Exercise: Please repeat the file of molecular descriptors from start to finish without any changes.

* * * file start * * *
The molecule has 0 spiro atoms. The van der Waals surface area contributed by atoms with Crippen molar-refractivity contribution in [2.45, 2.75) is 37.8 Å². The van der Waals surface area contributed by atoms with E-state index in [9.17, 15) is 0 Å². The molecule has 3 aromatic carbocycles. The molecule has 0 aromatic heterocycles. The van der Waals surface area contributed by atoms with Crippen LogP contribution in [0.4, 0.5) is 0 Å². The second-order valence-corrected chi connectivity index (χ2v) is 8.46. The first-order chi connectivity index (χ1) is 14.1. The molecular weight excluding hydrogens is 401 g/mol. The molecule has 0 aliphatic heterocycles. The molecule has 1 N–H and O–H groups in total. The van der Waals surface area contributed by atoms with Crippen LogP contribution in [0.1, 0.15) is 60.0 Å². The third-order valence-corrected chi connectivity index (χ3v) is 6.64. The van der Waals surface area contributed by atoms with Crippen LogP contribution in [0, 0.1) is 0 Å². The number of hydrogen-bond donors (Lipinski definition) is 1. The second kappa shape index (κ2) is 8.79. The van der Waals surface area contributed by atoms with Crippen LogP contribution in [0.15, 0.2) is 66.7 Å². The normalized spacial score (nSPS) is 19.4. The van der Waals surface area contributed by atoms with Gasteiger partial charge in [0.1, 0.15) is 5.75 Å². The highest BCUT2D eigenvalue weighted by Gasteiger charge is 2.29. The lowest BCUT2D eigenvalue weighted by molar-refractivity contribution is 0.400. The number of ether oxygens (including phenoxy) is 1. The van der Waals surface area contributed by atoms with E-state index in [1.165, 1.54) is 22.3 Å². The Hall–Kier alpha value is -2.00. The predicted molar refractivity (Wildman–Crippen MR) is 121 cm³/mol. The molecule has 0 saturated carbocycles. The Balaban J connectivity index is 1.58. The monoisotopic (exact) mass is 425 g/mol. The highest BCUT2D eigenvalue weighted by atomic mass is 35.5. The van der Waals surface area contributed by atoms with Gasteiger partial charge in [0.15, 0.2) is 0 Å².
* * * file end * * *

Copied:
The molecule has 0 spiro atoms. The van der Waals surface area contributed by atoms with Crippen molar-refractivity contribution in [2.45, 2.75) is 37.8 Å². The van der Waals surface area contributed by atoms with E-state index in [9.17, 15) is 0 Å². The molecule has 3 aromatic carbocycles. The molecule has 0 aromatic heterocycles. The van der Waals surface area contributed by atoms with Crippen LogP contribution in [0.4, 0.5) is 0 Å². The second-order valence-corrected chi connectivity index (χ2v) is 8.46. The first-order chi connectivity index (χ1) is 14.1. The molecular weight excluding hydrogens is 401 g/mol. The molecule has 0 aliphatic heterocycles. The molecule has 1 N–H and O–H groups in total. The van der Waals surface area contributed by atoms with Crippen LogP contribution in [0.1, 0.15) is 60.0 Å². The third-order valence-corrected chi connectivity index (χ3v) is 6.64. The van der Waals surface area contributed by atoms with Crippen LogP contribution in [0, 0.1) is 0 Å². The number of hydrogen-bond donors (Lipinski definition) is 1. The second kappa shape index (κ2) is 8.79. The van der Waals surface area contributed by atoms with Crippen LogP contribution in [0.15, 0.2) is 66.7 Å². The normalized spacial score (nSPS) is 19.4. The van der Waals surface area contributed by atoms with Gasteiger partial charge in [0.1, 0.15) is 5.75 Å². The highest BCUT2D eigenvalue weighted by Gasteiger charge is 2.29. The lowest BCUT2D eigenvalue weighted by molar-refractivity contribution is 0.400. The number of ether oxygens (including phenoxy) is 1. The van der Waals surface area contributed by atoms with E-state index in [1.165, 1.54) is 22.3 Å². The Hall–Kier alpha value is -2.00. The predicted molar refractivity (Wildman–Crippen MR) is 121 cm³/mol. The molecule has 0 saturated carbocycles. The Balaban J connectivity index is 1.58. The monoisotopic (exact) mass is 425 g/mol. The highest BCUT2D eigenvalue weighted by atomic mass is 35.5. The van der Waals surface area contributed by atoms with Gasteiger partial charge in [0.15, 0.2) is 0 Å².